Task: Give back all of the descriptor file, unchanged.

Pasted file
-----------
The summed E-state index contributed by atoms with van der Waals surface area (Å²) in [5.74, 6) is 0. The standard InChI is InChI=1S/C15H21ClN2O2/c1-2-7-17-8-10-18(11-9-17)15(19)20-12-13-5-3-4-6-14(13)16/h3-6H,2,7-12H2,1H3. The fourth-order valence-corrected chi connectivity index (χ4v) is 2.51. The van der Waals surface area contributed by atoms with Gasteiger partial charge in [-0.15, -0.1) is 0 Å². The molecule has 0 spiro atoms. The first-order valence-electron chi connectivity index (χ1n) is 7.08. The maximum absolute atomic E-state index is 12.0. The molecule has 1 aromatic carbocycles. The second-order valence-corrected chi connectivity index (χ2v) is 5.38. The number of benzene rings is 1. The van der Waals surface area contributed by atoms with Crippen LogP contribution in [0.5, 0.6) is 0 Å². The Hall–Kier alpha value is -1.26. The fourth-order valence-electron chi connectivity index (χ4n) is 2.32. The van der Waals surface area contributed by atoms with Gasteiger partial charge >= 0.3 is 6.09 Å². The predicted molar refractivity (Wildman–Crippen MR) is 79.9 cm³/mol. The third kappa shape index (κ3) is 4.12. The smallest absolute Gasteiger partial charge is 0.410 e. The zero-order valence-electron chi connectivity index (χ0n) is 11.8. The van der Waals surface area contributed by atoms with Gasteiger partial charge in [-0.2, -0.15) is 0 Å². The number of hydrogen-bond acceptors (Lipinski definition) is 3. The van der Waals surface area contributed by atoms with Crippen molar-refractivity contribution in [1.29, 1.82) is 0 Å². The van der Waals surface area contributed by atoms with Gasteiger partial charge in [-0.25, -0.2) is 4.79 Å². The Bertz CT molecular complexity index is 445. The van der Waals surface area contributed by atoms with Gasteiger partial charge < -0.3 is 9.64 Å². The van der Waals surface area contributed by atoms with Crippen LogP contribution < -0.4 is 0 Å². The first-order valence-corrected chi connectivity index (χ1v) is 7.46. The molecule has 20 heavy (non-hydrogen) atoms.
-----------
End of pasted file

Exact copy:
The summed E-state index contributed by atoms with van der Waals surface area (Å²) in [5.74, 6) is 0. The standard InChI is InChI=1S/C15H21ClN2O2/c1-2-7-17-8-10-18(11-9-17)15(19)20-12-13-5-3-4-6-14(13)16/h3-6H,2,7-12H2,1H3. The fourth-order valence-corrected chi connectivity index (χ4v) is 2.51. The van der Waals surface area contributed by atoms with Gasteiger partial charge in [-0.15, -0.1) is 0 Å². The molecule has 0 spiro atoms. The first-order valence-electron chi connectivity index (χ1n) is 7.08. The maximum absolute atomic E-state index is 12.0. The molecule has 1 aromatic carbocycles. The second-order valence-corrected chi connectivity index (χ2v) is 5.38. The number of benzene rings is 1. The van der Waals surface area contributed by atoms with Crippen LogP contribution in [0.5, 0.6) is 0 Å². The Hall–Kier alpha value is -1.26. The fourth-order valence-electron chi connectivity index (χ4n) is 2.32. The van der Waals surface area contributed by atoms with Gasteiger partial charge >= 0.3 is 6.09 Å². The predicted molar refractivity (Wildman–Crippen MR) is 79.9 cm³/mol. The third kappa shape index (κ3) is 4.12. The smallest absolute Gasteiger partial charge is 0.410 e. The zero-order valence-electron chi connectivity index (χ0n) is 11.8. The van der Waals surface area contributed by atoms with Gasteiger partial charge in [-0.2, -0.15) is 0 Å². The number of hydrogen-bond acceptors (Lipinski definition) is 3. The van der Waals surface area contributed by atoms with Crippen molar-refractivity contribution in [1.29, 1.82) is 0 Å². The van der Waals surface area contributed by atoms with Gasteiger partial charge in [-0.25, -0.2) is 4.79 Å². The Bertz CT molecular complexity index is 445. The van der Waals surface area contributed by atoms with Gasteiger partial charge < -0.3 is 9.64 Å². The van der Waals surface area contributed by atoms with Crippen LogP contribution < -0.4 is 0 Å². The first-order valence-corrected chi connectivity index (χ1v) is 7.46. The molecule has 20 heavy (non-hydrogen) atoms.